In his The Public Editor column in the November 14, 2010 New York Times, writer Arthur S. Brisbane casts a critical eye on the a bicycle/pedestrian accident in which 87-year old Claire Menagh was recently knocked down and injured on a quiet New York City street. The operators of the two bicycles which ran into her were a four-year old girl and a five-year old boy. Media reports of the incident named each of the children, and their parents, after Ms. Menagh’s Estate (she died three months after the accident, of unrelated causes) sued the children for damages resulting from negligence, and their parents (also named in the media) for negligent supervision.
Mr. Brisbane, in his Public Editor role, asks whether the Times was right to publish the children’s names. He posed this question to various editors with the Times, who noted that the names were in the public record via the lawsuit, and that other news organizations had previously listed the names in their reporting. They also pointed out that since the case didn’t deal with criminal law claims, nor did it deal with the sexual exploitation of children, the prohibitions on naming children that those instances trigger did not apply to this story.
Critics of the Times’ decision, also profiled by Mr. Brisbane, note that once these children’s names appear in the online universe in this context, this public record is never erased, and will dog them for the rest of their life. “When we stigmatize them by using their names, we say that childhood in America ends at 4-years old”, says the Rev. Emma Jordan-Simpson, Executive director of the Children’s Defense Fund-New York.
Therese Bottomly, managing editor for readership and standards at The Oregonian in Portland, summarizes the impact the digital revolution has on the decision whether to publish children’s names in these cases:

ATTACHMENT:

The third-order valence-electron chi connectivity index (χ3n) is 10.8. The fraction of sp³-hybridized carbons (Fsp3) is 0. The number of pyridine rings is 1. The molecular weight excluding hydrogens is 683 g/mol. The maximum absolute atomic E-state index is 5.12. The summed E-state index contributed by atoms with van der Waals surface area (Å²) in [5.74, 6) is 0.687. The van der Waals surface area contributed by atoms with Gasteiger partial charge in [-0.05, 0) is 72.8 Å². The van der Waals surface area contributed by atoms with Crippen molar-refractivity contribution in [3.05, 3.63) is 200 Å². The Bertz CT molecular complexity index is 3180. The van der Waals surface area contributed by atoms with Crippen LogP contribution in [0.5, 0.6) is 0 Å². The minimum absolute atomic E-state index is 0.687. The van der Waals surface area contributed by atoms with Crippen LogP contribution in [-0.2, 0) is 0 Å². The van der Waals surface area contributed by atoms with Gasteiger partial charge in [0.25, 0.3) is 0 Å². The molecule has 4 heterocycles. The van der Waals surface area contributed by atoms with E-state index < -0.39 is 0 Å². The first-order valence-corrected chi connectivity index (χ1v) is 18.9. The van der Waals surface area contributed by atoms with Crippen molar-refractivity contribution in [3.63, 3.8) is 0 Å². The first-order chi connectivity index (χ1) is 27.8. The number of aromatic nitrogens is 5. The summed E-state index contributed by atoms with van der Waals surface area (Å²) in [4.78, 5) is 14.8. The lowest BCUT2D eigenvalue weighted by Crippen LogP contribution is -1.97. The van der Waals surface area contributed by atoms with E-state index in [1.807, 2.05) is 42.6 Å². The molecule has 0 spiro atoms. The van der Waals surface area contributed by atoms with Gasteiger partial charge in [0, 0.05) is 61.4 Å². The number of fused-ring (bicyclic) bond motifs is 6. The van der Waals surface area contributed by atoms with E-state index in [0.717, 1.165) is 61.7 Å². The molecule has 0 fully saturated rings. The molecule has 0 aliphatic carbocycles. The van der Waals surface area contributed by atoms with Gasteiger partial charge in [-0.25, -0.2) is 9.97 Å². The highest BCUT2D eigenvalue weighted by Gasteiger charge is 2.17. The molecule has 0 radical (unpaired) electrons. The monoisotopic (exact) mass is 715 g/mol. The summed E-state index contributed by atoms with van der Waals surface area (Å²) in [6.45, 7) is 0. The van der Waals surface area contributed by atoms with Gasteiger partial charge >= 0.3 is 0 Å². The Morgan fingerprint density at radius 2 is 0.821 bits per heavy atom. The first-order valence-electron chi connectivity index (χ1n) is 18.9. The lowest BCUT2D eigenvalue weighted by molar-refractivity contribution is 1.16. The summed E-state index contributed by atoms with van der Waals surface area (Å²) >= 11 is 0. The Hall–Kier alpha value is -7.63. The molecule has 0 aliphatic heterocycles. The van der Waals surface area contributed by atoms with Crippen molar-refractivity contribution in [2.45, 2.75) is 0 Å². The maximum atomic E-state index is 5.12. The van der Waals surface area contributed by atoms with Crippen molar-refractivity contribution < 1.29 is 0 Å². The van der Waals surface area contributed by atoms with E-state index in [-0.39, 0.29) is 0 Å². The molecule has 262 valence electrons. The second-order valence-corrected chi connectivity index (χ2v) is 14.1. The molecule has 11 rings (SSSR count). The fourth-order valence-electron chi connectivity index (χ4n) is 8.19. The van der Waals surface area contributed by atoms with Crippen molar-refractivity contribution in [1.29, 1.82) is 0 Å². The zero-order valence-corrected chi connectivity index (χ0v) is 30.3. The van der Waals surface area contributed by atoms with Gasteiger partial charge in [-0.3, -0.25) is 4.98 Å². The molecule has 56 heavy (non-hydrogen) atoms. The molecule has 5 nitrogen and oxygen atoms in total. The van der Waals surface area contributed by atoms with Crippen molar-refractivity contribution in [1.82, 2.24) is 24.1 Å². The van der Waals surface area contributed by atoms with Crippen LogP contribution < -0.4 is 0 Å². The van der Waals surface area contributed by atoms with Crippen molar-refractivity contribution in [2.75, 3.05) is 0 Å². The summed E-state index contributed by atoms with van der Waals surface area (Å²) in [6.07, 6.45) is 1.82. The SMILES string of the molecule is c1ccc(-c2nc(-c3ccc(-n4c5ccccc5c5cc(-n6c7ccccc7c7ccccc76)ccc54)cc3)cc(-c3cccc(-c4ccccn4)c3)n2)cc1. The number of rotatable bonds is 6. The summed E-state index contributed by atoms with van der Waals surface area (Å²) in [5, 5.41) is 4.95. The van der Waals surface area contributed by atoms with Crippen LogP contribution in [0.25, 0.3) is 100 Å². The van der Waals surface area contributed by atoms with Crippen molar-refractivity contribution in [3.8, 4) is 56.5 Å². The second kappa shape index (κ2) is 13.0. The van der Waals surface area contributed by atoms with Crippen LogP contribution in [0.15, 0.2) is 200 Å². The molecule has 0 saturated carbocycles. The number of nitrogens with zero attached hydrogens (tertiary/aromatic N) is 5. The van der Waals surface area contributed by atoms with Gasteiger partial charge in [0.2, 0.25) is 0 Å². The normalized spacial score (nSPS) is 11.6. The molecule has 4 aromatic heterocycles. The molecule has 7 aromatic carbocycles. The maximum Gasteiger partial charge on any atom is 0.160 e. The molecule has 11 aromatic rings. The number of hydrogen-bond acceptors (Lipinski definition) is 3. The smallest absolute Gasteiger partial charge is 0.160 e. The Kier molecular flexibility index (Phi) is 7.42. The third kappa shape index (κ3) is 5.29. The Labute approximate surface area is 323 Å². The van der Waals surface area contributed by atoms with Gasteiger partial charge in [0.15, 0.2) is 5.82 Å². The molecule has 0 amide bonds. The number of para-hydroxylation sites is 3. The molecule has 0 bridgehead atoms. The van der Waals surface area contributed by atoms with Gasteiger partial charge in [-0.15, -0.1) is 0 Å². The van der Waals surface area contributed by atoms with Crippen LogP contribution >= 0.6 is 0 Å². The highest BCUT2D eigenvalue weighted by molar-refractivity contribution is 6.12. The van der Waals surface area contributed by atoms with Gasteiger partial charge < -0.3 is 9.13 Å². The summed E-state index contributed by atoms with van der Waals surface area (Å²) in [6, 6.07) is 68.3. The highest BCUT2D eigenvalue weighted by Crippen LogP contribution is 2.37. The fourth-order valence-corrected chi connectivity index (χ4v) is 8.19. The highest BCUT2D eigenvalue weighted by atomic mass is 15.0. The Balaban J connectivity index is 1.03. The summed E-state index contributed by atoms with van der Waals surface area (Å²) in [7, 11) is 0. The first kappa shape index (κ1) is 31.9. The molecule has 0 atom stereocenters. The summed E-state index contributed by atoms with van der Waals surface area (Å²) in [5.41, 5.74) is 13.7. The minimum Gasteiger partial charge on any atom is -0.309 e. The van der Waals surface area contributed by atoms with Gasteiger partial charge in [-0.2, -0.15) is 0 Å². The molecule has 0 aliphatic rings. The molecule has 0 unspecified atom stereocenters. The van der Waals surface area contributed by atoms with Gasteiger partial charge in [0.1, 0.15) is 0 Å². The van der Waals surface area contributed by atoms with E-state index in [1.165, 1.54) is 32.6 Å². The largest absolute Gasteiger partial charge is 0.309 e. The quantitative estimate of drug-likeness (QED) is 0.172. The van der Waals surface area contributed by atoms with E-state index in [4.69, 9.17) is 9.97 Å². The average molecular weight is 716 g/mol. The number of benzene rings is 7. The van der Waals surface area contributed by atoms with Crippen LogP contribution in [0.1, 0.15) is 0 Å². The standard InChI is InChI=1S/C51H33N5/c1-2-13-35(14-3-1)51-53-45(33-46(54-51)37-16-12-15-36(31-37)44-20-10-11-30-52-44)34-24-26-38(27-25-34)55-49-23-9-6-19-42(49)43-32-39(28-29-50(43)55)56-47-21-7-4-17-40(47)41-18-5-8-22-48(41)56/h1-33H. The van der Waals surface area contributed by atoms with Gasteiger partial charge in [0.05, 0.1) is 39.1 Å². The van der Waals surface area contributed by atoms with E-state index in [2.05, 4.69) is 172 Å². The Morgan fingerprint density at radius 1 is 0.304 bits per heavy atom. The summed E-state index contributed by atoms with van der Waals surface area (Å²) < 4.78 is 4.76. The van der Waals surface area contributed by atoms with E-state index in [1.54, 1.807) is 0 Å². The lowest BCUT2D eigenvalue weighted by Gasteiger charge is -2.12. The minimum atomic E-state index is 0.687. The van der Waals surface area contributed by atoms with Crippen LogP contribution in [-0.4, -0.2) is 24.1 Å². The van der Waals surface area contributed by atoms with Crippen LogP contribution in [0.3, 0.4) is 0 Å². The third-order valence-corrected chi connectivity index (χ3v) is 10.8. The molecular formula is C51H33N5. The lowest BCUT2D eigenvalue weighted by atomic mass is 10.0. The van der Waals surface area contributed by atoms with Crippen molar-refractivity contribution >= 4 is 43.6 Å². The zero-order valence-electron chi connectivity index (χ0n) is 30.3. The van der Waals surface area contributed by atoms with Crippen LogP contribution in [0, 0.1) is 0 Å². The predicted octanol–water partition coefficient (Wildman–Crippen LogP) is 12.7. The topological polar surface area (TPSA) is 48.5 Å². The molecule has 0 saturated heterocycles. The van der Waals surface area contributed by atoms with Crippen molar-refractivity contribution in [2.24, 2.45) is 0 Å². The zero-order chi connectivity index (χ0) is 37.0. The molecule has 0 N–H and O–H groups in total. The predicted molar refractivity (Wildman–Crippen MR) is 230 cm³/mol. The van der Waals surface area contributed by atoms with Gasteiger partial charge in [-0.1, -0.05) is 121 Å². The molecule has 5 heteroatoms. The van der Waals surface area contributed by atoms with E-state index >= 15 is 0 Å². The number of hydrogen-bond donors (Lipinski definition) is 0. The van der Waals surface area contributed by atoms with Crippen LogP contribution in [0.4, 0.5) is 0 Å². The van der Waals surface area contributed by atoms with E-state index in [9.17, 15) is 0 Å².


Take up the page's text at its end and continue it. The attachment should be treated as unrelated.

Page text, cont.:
“I used to think short-term about what effect coverage might have on a child returning the next week to a classroom, say, and whether that should be a consideration. Now, we think about the ramifications if a would-be employer or college admissions counselor searches for a kid 10 years down the road”.
This case is directly relevant to the issue of privacy protection versus a shared life approach – the latter being a lifestyle choice many people have chosen in the Facebook and related social network milieu many live in today. While I, and other academics who teach in the area of Internet and related hi-tech law, routinely counsel students to be careful what they upload to social network sites because employers now regularly do Google and Facebook searches, even we fail, I think, to consider the long term impact of this digitally open and recorded lifestyle. The idea of re-inventing yourself to move past youthful indiscretions or poor choices may become less available in a world where your digital history becomes inescapable. This is an effect of these shared lives that many of us, with our eye only on the next month or year, may come to regret only when it is too late. Will we come to a tipping point where we realize we have offered, as some call it, TMI (Too Much Information)?
As is often the case with the excesses of technology in the digital age, there is a social tendency to look to the law and the legal system for a fix for this problem. However, there are some concerns the law is poorly suited to address, and I suspect this is one of them. Attempting to ban or limit, through legal strictures, user-generated content is a losing battle. It is far more likely that it will take many more cases like the Menagh case before the battle for people’s hearts and minds on these privacy issues may be won, and the value of limiting what people share will begin to be embraced, perhaps by a generation yet to come.